There's an old tradition in baseball about not mentioning the possibility of a no-hitter while the game is going on. So maybe it's tactless of me to mention the fact that Australia's redheaded Rod Laver seems on the verge of winning his fourth major tennis tournament this year—i.e., of becoming the second man to win the Grand Slam (Australian, French, English and U.S. Championships). Since I am the only man ever to achieve this feat up to now, I must admit I'm interested in Rod's attempt. Also I'd be a hypocrite if I didn't admit that I feel mixed emotions about another freckle-faced redhead sharing my coveted title. I've become pretty attached to having the Grand Slam all to myself for so many years.
Some people have asked me, "How about it, Don? Can Laver do it?" Someone who plays the game, as I have, with so-called orthodoxy, can be a bit baffled by some of the "badminton-type" placements Laver makes for winners. It's a different style, but, needless to say, most effective. He's a wristy-type player like most of the recent Australians—Hoad and Fraser, for example. But Rod seems to have unusual control and versatility with his shots. I have to admit that, as a tennis player, Rod can do everything.
Rod's competition in this championship will come from all over the world. But Rod's countryman, Roy Emerson, seems to be the only opponent who has a chance to stop him. Ken Rosewall robbed fellow Australian Lew Hoad of his chance at a Slam in the Forest Hills final in '56 with inspired play. But I don't think Emerson is as good a player as Rosewall, and so Laver's chances, in my opinion, are better than Hoad's were six years ago.
Even aside from the fact that he's marked as the man who can and should win, Laver will have a lot more Grand Slam pressure on him than I did. In 1938 there was no advance publicity about my title prospects. I made sure there wasn't. I never mentioned my goal to anyone—I didn't want any added pressure. It seems to me now that I was the only one aware of what I was trying to accomplish, and I know I didn't say it out loud to anyone until after I'd won the Forest Hills championship. Doubtless, Rod has been thinking about the Slam as much as I did, but he has the added problem of public awareness—a factor that can rack the nerves. The press, tennis buffs and sports fans in general are especially attuned these days to record making and record breaking. Perhaps everyone was as aware of my Slam ambition as I was—but if they were they didn't mention it to me.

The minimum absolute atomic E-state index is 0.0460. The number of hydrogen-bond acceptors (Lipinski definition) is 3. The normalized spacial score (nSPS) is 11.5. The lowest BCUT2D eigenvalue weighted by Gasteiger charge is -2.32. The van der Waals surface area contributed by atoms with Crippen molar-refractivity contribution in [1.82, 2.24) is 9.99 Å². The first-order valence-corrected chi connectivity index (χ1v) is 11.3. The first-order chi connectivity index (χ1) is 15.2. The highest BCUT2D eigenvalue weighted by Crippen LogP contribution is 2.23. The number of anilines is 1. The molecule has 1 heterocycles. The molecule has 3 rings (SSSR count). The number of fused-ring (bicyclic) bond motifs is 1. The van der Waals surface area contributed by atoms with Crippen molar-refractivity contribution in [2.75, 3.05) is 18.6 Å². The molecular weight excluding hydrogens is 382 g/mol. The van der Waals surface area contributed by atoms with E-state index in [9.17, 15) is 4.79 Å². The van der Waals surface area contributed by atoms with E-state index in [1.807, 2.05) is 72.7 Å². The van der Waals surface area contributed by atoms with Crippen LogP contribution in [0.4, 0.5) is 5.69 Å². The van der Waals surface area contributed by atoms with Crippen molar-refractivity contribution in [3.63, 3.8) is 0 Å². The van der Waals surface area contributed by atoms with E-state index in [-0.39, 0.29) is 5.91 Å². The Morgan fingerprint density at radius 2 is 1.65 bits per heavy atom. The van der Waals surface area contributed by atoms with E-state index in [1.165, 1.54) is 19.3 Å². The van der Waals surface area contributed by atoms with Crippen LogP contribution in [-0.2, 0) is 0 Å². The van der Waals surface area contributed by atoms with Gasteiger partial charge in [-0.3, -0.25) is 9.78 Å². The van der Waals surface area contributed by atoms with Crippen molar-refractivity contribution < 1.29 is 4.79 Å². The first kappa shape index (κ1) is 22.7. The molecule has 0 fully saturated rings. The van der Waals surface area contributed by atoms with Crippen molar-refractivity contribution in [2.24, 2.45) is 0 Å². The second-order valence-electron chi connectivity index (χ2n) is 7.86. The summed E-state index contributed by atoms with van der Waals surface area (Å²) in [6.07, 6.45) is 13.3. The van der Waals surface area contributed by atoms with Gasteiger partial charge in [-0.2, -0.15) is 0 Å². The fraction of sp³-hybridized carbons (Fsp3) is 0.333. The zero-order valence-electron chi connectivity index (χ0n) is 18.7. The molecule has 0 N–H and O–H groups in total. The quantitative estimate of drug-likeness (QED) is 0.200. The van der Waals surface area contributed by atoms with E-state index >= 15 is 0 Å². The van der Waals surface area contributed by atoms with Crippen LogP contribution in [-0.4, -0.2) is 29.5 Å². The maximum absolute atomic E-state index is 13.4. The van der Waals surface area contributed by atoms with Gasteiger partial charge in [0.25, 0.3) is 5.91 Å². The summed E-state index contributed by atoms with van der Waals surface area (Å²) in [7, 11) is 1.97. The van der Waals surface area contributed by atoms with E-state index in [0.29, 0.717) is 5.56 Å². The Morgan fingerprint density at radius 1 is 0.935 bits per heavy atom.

Years of concentrated effort were necessary for me to win my Grand Slam, but it might never have happened if my older brother Lloyd had not wounded my pride. I was known as "the regular" in my neighborhood in Oakland if there was any kind of game involved. Any kind, that is, except tennis.
Lloyd kept trying to coax me to the public courts because he loved tennis above all else and was constantly in search of anything on two legs that could hit a ball back (even a younger brother). My enthusiasm was all for team sports—baseball and football particularly. Lloyd cajoled and enticed and threatened me with little effect until he finally found an allure that was hard to turn down: brand new tennis balls. White fuzz on new tennis balls can be very seductive. They cost, they bounced, they felt good and they meant something very special to a kid generally restricted to bald floating spheres that had seen better days.
Still, I was reluctant to practice enough even with the new balls. Then one day at the dinner table, with the whole family present, Lloyd said I was "plain lazy." He went on to explain to the family that I had a talent for tennis but wouldn't practice, that I really should be entering the California state championship coming up in a week for boys 15 and under but that there was no use in doing so because I wouldn't work on my game.
"Plain lazy" rankled me more than anything ever had before. I, who was always up and out, toting that basketball, lifting that bat and trying to catch that football.
Bushrod Park in Oakland provided the nearest public tennis courts, and I must have established a record for time spent there during one week. From sunup until it was almost too dark to see, I played with anyone who came along, and when no one did, the backboard got my action.
After seven days of this I entered the state championship, my first tournament. To my amazement, I won my first match. I ran across the street to a drugs store and called my mother. I said, "Hey, Ma, I won!" I did that every day except after the finals, when I ran all the way home with the trophy. After that Lloyd didn't have any trouble getting me to play. I was hooked.